RELATION TO GEORGE WASHINGTON

 

 

 

     We are related to George Washington through his mother Mary Ball,  William Ball of Wilshire England had six sons;  one was Alling (our ancestor). Another brother was Col. William Ball,  who settled in St. Mary’s Parish, Lancaster Co. Virginia.  William Married Hannah Atherald of London, England.  They had four children.

 

Richard Ball

 

William Ball,   Had eight sons and a daughter.

 

Joseph Ball,  Born 1649,  Died  1711

 

Hannah Ball,  Born 1649,  Died 1711,  Married Daniel Fox.

 

 

 

Joseph Ball,  1649-1711    Married Mary Johnson who died 1728    They had two children;

 

Joseph Ball

 

Mary Ball  Born 1707  Died 1789 (Mother of George Washington)

 

 

 

Mary Ball,  1707-1789  Married Augustine Washington  1730 

 

George Washington,  Born February 22 1732  Died December 14 1799  George Washington married Martha Dandridge  widow of   Daniel Parke Custis.

 

 

 

MARY BALL

 

     The love story of the mother of George Washington.  Mary Ball who afterward became the mother of George Washington was born early in the eighteen century,  her parents having emigrated to this country from England only a few years earlier.  Her girlhood was not materially different from that of the average pioneer child in the wilderness,  and spinning  and the other arts which she learned were  such as were acquired  also by her playmates.   The marriage of miss Ball to Augustine Washington attracted not a little attention in the countryside for  two reasons,  the age of the bride and the fact that the groom was a widower.  In those days marriage were usually contracted when the girls were mere children,  and the bride of  24  was naturally looked upon as an exception to custom. The engagement of Mary and Augustine was of short duration and the spring wedding which followed was one of the events of the year in Virginias social life.  There was no bridal tour, but instead the young couple journeyed to the estate of the bridegroom ,which enjoyed the distinction of being the largest  Plantation in  Westmorland County.  It is only fair, of course, to presume that the bride was beautiful,  but we have also the authority for is of an old letter, the writer of which designates her as the comeliest maiden, she knows,  and grows very enthusiastic in expressions of admiration for her flaxen hair, blue eyes and cheeks, like May blossoms.  Nor was the love story of the Virginia maiden devoid of the always, desired tinge of romance, for the tradition has it that the dashing Augustine gained a realization of her charms as she nursed him back to health after he had been seriously injured by the upsetting of the carriage before home of his future bride.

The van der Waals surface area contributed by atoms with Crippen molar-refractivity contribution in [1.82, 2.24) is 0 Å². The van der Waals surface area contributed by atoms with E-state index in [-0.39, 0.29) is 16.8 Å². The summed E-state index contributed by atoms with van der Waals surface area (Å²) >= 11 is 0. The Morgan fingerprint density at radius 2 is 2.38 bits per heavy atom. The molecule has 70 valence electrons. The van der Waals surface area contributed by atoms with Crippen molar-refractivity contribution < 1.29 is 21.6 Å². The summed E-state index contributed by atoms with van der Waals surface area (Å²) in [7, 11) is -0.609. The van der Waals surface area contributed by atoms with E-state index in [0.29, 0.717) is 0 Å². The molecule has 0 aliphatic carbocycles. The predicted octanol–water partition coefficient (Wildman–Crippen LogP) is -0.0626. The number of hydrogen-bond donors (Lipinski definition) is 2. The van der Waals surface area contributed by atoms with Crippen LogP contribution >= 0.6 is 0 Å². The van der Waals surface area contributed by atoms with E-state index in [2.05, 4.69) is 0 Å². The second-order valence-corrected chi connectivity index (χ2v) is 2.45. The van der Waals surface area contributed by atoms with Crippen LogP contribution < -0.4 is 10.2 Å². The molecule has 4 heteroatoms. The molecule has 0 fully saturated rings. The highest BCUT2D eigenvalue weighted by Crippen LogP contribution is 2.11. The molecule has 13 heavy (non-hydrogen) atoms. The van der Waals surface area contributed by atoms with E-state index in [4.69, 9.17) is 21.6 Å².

The friendship inaugurated on that  interested occasion speedily ripened  into mutual love.   Relieved of her husband when George  was but eleven years of age and with four younger children to be cared for,  she discharged the responsibilities thus sadly devoted upon her with scrupulous fidelity and firmness.

 

 

 

 

Mary Ball,  Mother of George  Washington.